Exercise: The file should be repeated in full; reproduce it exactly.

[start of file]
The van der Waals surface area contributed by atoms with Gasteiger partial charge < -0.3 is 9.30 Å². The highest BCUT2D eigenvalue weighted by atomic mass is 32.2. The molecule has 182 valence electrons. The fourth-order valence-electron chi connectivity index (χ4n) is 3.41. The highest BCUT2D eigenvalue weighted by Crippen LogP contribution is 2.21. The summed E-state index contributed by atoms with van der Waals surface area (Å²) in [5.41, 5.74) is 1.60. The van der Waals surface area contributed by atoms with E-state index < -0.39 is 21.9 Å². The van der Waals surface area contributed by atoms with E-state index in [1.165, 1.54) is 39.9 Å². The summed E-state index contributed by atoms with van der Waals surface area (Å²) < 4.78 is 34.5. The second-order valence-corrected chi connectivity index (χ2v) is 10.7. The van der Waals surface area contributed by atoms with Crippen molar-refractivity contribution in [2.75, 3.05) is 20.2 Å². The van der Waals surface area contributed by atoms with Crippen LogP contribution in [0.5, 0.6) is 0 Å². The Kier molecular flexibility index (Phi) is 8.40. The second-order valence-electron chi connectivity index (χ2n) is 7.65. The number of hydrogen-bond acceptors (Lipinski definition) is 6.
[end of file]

The van der Waals surface area contributed by atoms with Gasteiger partial charge < -0.3 is 9.30 Å². The highest BCUT2D eigenvalue weighted by atomic mass is 32.2. The molecule has 182 valence electrons. The fourth-order valence-electron chi connectivity index (χ4n) is 3.41. The highest BCUT2D eigenvalue weighted by Crippen LogP contribution is 2.21. The summed E-state index contributed by atoms with van der Waals surface area (Å²) in [5.41, 5.74) is 1.60. The van der Waals surface area contributed by atoms with E-state index < -0.39 is 21.9 Å². The van der Waals surface area contributed by atoms with E-state index in [1.165, 1.54) is 39.9 Å². The summed E-state index contributed by atoms with van der Waals surface area (Å²) < 4.78 is 34.5. The second-order valence-corrected chi connectivity index (χ2v) is 10.7. The van der Waals surface area contributed by atoms with Crippen molar-refractivity contribution in [2.75, 3.05) is 20.2 Å². The van der Waals surface area contributed by atoms with Crippen LogP contribution in [0.5, 0.6) is 0 Å². The Kier molecular flexibility index (Phi) is 8.40. The second-order valence-electron chi connectivity index (χ2n) is 7.65. The number of hydrogen-bond acceptors (Lipinski definition) is 6.